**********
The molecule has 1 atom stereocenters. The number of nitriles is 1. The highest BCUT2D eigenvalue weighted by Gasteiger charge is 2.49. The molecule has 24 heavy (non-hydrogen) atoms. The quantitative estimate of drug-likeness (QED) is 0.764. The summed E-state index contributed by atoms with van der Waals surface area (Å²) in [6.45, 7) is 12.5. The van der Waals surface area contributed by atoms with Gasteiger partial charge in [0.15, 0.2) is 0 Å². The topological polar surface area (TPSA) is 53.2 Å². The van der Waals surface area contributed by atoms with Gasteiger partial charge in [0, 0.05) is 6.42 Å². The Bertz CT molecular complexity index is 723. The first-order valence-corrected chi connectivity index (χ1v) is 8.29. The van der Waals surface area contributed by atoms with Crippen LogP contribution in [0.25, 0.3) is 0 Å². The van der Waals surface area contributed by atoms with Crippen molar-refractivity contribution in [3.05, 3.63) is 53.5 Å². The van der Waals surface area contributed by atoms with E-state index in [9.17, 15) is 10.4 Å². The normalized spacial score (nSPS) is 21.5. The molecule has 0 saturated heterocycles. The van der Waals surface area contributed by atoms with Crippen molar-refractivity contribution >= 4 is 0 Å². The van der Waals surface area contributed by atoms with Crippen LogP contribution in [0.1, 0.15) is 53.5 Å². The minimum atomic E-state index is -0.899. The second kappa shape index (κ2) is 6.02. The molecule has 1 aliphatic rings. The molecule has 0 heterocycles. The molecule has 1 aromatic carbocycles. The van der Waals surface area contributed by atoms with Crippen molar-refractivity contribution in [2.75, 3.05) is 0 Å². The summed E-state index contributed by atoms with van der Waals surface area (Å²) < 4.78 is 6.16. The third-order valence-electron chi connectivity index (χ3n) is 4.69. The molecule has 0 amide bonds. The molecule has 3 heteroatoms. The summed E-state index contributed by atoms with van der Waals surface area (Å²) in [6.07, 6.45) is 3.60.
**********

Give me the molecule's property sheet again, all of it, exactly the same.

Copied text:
The molecule has 1 atom stereocenters. The number of nitriles is 1. The highest BCUT2D eigenvalue weighted by Gasteiger charge is 2.49. The molecule has 24 heavy (non-hydrogen) atoms. The quantitative estimate of drug-likeness (QED) is 0.764. The summed E-state index contributed by atoms with van der Waals surface area (Å²) in [6.45, 7) is 12.5. The van der Waals surface area contributed by atoms with Gasteiger partial charge in [0.15, 0.2) is 0 Å². The topological polar surface area (TPSA) is 53.2 Å². The van der Waals surface area contributed by atoms with Gasteiger partial charge in [0, 0.05) is 6.42 Å². The Bertz CT molecular complexity index is 723. The first-order valence-corrected chi connectivity index (χ1v) is 8.29. The van der Waals surface area contributed by atoms with Crippen LogP contribution in [0.25, 0.3) is 0 Å². The van der Waals surface area contributed by atoms with Crippen molar-refractivity contribution in [3.05, 3.63) is 53.5 Å². The van der Waals surface area contributed by atoms with E-state index in [9.17, 15) is 10.4 Å². The normalized spacial score (nSPS) is 21.5. The molecule has 0 saturated heterocycles. The van der Waals surface area contributed by atoms with Crippen molar-refractivity contribution >= 4 is 0 Å². The van der Waals surface area contributed by atoms with Crippen LogP contribution in [0.1, 0.15) is 53.5 Å². The minimum atomic E-state index is -0.899. The second kappa shape index (κ2) is 6.02. The molecule has 1 aliphatic rings. The molecule has 0 heterocycles. The molecule has 1 aromatic carbocycles. The van der Waals surface area contributed by atoms with Crippen molar-refractivity contribution in [2.75, 3.05) is 0 Å². The summed E-state index contributed by atoms with van der Waals surface area (Å²) < 4.78 is 6.16. The third-order valence-electron chi connectivity index (χ3n) is 4.69. The molecule has 0 amide bonds. The molecule has 3 heteroatoms. The summed E-state index contributed by atoms with van der Waals surface area (Å²) in [6.07, 6.45) is 3.60.